A joint survey conducted by the Washington Post and the University of Maryland has revealed that most Americans cannot or will not participate in app-based contact tracing programs designed to monitor the spread of coronavirus.
The program is currently underway thanks to a partnership between Google and Apple, as well as public health experts and researchers. The apps will allow people who test positive for COVID-19 to notify those they have been in contact with.
According to The Post, Apple and Google announced this week that they had begun delivering the first elements of the software to developers working with public health agencies around the globe. They added that the system is in testing and will be released in the middle of May. The tech giants also said the underlying software would depend on local health agencies developing their own apps and calling on citizens to download and use them.
More than half of those surveyed in the poll, however, said they either didn’t have a smartphone or that they would not use the apps.
The Post reports that approximately 1 in 6 Americans do not have smartphones, which would be necessary to use the apps.
“Rates of smartphone ownership are much lower among seniors, who are particularly vulnerable to the ravages of covid-19, with just over half of those aged 65 or older saying that they have a smartphone (53 percent),” the Post states, adding that “rates are even lower for those 75 and older…”
Among the 82 percent of Americans who do own smartphones, however, willingness to use such apps is split 50-50.
“Willingness runs highest among Democrats and people reporting they are worried about a covid-19 infection making them seriously ill,” the Post reports. “Resistance is higher among Republicans and people reporting a lower level of personal worry about getting the virus.”
Surprisingly, much of the concern from respondents hesitant to use the apps stemmed from distrust of Apple and Google over privacy concerns—as opposed to distrust of the government entities who could get their hands on the data.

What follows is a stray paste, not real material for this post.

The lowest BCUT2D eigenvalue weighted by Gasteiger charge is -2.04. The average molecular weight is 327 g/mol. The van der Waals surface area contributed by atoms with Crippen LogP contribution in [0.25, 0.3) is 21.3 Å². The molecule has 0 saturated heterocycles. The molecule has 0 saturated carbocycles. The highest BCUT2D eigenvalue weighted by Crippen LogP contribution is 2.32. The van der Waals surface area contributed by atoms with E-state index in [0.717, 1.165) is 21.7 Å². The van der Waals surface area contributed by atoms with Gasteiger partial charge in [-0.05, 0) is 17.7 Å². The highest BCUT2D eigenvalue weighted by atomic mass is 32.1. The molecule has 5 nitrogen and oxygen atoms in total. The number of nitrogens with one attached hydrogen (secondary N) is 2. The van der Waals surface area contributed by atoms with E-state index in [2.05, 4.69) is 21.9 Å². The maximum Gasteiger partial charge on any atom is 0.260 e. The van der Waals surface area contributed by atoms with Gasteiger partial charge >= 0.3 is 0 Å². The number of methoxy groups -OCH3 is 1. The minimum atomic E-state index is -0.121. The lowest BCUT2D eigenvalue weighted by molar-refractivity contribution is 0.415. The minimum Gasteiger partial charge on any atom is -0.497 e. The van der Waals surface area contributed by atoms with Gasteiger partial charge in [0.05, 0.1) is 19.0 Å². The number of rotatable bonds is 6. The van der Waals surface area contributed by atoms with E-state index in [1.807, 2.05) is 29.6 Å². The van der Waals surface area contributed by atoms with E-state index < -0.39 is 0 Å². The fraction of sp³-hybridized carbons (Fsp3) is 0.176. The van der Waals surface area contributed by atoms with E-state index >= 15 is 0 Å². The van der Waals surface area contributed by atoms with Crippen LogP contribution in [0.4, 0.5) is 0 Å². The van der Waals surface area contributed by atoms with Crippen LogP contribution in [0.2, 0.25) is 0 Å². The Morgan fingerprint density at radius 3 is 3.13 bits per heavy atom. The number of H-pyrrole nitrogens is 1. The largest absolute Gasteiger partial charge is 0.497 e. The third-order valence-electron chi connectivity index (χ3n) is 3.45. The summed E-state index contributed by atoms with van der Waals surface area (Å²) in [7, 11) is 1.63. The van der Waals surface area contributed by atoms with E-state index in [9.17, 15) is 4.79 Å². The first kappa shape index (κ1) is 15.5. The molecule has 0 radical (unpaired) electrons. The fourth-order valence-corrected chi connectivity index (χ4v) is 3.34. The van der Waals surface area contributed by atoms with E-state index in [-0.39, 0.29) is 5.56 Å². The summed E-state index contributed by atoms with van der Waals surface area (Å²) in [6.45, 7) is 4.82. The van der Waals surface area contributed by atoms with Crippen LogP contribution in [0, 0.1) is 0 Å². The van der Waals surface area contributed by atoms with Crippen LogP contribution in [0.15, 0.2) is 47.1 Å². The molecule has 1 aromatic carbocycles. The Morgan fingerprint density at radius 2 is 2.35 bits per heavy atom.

Only 43 percent of smartphone users said they had “a great deal” or “a good amount” of trust in Google and Apple and other tech companies, the Post adds.
“I don’t feel like they have a good track record of taking care of people’s privacy and data. And I don’t want to give them more if I don’t trust them,” said Brent Weight, 43, a Republican-leaning independent voter in Idaho. “Seems like every other day you’re hearing of a data breach in a big company, and they’re losing credit card information and everything else. For them to just tell us it’s going to be safe and anonymized, I’m not going to take them at face value.”
“A few people might do it, but a lot of people [won’t], so the data coming back might not be as accurate because not a lot of people are going to tell the truth,” said Alvonica Jackson, 32, a stay-at-home mom in Washington, D.C. who described herself as a registered Democrat who leans independent. “When someone is diagnosed, “they’re going to be too sick to worry about an app.”
While many are clamoring for the apps to have widespread use in order to be effective at slowing the spread of coronavirus, cryptographer Bruce Schneier argues that such apps will be “worse than useless.”
The Daily Swig reports:
“Contact tracing uses Bluetooth or GPS and then Bluetooth to try to get within six feet. We know that the error rates of that are surprisingly high,” Schneier said during a BlackHat webcast on Thursday (April 16).
“And there’ll be a lot of instances where the system will register a contact when there actually isn’t one.”
False positives could arise, for example, when someone was “within two feet of someone who has Covid-19 for eight hours”, but there was a wall between them because they were in adjacent hotel rooms.
False negatives can arise when a contact isn’t registered because people happen not to be carrying their smartphones.
That’s aside from the problem of getting people to install contact-tracing apps on a voluntary basis. Schneier suggested uptake might be only around 20%.
“We don’t know the percentage of contacts that result in infections, but that rate actually isn’t that high,” Schneier added. “So basically, I built a system that will do nothing but false alarm.”
“And when I have a system and it alarms, there’s nothing I can do. I can’t go get a test. So, we put the system in place. It’s going to false alarm. Everyone will say, ‘Don’t use it. It doesn’t tell you anything useful,’” he said.
“You know, it’s stupid and we’ll ignore it,” Schneier declared. “But building a system with that kind of error rate is even worse than having no system at all.”
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